teaching to learn, means learning to teach

Posts tagged ‘literacy’

Elephants. What’s not to love?

It never ceases to amaze me that children are so eager to learn! In every interaction, every experience, every routine task and every moment of chilled calm or frenzied playing, there is so much going on that you can’t help but hope that the kids we share our time with won’t ever forget the joy of learning and searching.

I spent a few weeks in the Babies Room recently. This meant I was privy to some of the most joyous leaps of development, as well as an integral part of following up on their interests. I found that the sensory seekers – you know the ones who love to climb over their friends or push at them – could be redirected easier into appropriate play after a quick ‘toss in the air’ game. Setting all those needs for physical connections and movement into adult interactions has been fun! I’d generally follow this up with games of ‘Row, Row, Row your Boat’ or Peek-a-boo if there were a few rowdy ones ๐Ÿ™‚

The quiet ones were seeking their connections through the toy phones, or sharing eye contact before offering a hand to play with. Building trust in the bond we’d share, getting their permission to move in before laying on my tummy in their space and sharing their toys. As with any age group, the boisterous ones would try to join in with my play, effectively locking out the more gentle of play. It takes talent to hold a gentle conversation whilst throwing balls or building towers out of our zone, so that the interactions can remain and be encouraged.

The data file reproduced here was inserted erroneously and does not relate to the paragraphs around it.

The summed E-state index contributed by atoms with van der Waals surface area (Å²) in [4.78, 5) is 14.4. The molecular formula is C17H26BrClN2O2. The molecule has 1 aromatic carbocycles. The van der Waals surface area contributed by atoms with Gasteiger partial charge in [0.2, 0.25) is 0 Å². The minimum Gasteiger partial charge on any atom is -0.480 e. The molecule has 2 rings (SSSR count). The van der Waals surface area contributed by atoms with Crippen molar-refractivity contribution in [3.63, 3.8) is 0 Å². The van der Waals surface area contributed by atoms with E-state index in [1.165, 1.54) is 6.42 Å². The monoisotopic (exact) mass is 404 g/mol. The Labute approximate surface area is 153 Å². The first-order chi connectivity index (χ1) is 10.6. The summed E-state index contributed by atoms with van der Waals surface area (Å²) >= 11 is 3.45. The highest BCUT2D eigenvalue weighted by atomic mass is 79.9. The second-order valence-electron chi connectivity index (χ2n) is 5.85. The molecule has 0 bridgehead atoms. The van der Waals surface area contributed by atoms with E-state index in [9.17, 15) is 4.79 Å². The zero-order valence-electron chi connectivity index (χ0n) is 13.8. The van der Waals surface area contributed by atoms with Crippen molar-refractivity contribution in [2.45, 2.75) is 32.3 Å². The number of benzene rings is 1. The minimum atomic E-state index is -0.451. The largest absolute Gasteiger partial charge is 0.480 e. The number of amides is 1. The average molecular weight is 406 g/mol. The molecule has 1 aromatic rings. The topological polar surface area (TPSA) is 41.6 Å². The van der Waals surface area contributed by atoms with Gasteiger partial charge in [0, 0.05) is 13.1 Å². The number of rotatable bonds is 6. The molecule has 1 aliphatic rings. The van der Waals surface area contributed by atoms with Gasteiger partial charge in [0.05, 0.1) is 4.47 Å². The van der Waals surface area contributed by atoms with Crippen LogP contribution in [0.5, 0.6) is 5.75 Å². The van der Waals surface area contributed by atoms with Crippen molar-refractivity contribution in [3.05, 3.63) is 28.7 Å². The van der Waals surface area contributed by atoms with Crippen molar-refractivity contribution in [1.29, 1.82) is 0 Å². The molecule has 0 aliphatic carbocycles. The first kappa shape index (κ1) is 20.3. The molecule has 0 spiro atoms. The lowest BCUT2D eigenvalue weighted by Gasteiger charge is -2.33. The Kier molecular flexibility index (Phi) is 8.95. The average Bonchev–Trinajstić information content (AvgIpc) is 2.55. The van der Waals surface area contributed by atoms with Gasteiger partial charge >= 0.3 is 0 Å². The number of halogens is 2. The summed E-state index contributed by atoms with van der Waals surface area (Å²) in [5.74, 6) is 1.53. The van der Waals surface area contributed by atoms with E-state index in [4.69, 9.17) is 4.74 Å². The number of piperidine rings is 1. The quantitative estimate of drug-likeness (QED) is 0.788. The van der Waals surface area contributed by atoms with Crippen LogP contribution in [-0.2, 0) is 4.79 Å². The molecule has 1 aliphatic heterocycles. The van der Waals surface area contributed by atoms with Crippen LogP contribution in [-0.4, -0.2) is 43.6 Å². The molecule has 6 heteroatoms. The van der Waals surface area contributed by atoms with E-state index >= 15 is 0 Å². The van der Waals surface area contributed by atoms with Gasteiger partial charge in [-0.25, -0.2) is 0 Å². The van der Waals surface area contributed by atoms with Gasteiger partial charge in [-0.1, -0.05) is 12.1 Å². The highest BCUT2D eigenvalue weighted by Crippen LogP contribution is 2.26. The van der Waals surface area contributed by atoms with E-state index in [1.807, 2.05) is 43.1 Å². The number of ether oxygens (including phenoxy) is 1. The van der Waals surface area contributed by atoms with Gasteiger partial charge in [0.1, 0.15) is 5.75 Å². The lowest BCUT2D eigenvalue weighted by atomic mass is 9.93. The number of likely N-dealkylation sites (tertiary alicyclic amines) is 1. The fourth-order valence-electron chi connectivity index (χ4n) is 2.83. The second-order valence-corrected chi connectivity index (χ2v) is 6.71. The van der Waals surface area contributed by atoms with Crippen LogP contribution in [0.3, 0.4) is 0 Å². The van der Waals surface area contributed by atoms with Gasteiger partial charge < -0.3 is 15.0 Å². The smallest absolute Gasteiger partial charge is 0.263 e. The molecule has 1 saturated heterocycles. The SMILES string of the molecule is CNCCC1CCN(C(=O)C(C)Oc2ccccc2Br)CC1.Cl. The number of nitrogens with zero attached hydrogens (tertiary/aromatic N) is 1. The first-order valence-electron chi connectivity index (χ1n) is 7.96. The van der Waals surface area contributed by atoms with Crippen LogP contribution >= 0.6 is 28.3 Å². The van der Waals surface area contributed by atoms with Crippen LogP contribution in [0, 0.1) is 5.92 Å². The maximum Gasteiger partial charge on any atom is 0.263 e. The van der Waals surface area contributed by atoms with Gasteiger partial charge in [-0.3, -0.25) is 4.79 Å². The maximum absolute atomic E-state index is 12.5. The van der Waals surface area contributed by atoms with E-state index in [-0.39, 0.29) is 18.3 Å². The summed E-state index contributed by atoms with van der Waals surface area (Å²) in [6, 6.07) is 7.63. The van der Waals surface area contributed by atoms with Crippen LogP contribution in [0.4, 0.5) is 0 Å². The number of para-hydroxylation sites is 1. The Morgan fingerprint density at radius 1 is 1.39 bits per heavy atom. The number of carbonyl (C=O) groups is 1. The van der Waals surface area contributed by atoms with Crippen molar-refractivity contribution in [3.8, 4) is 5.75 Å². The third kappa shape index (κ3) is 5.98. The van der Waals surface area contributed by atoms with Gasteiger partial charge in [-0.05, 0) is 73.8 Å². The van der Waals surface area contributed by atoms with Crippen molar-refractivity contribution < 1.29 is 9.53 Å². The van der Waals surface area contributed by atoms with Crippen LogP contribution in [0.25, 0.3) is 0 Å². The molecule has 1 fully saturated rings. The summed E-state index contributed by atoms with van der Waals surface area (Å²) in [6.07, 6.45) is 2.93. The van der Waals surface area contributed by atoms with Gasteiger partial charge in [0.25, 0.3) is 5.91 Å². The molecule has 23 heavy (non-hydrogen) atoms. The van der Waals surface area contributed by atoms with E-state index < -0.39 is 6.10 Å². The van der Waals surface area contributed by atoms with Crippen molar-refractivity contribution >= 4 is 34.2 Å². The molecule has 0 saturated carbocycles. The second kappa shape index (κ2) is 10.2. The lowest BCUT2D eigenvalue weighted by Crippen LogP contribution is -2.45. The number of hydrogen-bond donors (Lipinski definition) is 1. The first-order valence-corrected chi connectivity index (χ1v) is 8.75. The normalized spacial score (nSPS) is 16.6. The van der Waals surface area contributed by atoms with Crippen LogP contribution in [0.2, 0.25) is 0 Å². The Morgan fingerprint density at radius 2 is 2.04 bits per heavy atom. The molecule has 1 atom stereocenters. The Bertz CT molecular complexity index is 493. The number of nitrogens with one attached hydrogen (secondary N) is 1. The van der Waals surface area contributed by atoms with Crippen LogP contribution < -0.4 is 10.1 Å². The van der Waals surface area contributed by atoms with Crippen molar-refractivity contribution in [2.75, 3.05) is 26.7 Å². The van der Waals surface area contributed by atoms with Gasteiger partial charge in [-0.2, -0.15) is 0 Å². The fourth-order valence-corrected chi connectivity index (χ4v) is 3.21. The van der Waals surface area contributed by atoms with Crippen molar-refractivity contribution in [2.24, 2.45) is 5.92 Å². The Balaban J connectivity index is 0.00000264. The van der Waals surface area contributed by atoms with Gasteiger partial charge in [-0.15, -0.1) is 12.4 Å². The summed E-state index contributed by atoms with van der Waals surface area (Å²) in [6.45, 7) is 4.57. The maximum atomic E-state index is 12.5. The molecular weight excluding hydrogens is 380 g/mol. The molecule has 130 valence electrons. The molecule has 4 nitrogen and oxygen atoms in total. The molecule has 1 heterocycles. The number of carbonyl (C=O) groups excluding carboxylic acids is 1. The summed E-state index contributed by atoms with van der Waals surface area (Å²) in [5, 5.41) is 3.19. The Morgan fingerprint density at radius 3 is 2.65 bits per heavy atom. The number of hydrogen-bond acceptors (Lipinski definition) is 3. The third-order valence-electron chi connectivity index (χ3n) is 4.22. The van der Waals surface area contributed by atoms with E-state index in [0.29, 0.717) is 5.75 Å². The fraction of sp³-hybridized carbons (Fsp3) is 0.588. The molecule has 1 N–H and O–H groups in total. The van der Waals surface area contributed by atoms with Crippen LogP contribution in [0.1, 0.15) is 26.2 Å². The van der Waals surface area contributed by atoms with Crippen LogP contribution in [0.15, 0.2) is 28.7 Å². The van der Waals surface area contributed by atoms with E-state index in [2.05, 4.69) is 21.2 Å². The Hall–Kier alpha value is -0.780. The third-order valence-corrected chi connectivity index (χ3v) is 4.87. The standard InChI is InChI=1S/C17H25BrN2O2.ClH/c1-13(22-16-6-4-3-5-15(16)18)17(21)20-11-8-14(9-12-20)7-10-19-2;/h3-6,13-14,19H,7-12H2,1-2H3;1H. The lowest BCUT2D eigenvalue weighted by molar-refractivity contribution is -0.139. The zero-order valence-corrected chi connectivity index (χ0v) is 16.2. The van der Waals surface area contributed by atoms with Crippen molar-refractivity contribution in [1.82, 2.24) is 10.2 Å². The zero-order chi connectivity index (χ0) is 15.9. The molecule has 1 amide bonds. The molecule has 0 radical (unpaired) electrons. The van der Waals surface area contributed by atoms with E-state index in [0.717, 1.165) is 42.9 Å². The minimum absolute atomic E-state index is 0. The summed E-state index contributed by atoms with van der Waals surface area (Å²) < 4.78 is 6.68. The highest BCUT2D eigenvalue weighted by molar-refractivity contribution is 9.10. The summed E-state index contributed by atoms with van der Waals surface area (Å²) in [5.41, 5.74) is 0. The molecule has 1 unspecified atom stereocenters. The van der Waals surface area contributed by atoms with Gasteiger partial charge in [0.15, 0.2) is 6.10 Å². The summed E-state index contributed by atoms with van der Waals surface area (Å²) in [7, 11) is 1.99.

I found that all the babies we have are loving sitting in laps or mini group times to look at books. This pleases me greatly! I hope they continue to find joy in the written word, that their imaginations can be allowed to run wild and that their connections to their life and all that it encompasses will be better understood, because of a love of books.

I found a rather large book with bright illustrations that the babies loved, so of course I read it repeatedly ๐Ÿ™‚ The whole thing could be sung jauntily to hold their interest longer too, so we added the song to our music grouptimes!

“One elephant went out to play,

Upon a spider’s web one day.

He thought it was such tremendous fun,

That he invited another elephant to come!”

You can see where this is going yeah? ๐Ÿ™‚ย  So lots of re-reading, lots of singing, lots of elephant noises and lots of fun! What better way to extend on this interest, than by putting up a display of elephantsย  on to a woolen spiders web and sharing the words on the wall, so that the parents could see what we’ve been doing, feeding their need to know that their children are safe, cared for and that positive thought is being put into their child’s development.

And you know what? Educators Connecting, Children’s Learning and Parental Confidence aside….it was Fun! ๐Ÿ™‚

And stories to tell…

 

If I told you this month we were doing an accelerated literacy program that involves the children creating a forest,

Working with coloured glue and paint to make some very special trees,

decorating a house with lollipops and assorted junk foods,


planning, drawing and following maps,

Would you have guessed we were reading, retelling and acting out the story of Hansel and Gretel?

So much fun to be had when we break away from literacy = ABC!


Linking in Literacy

Reading is great. Stories open a whole new world to us, texts introduce us to concepts and information and even advertising offers us something new.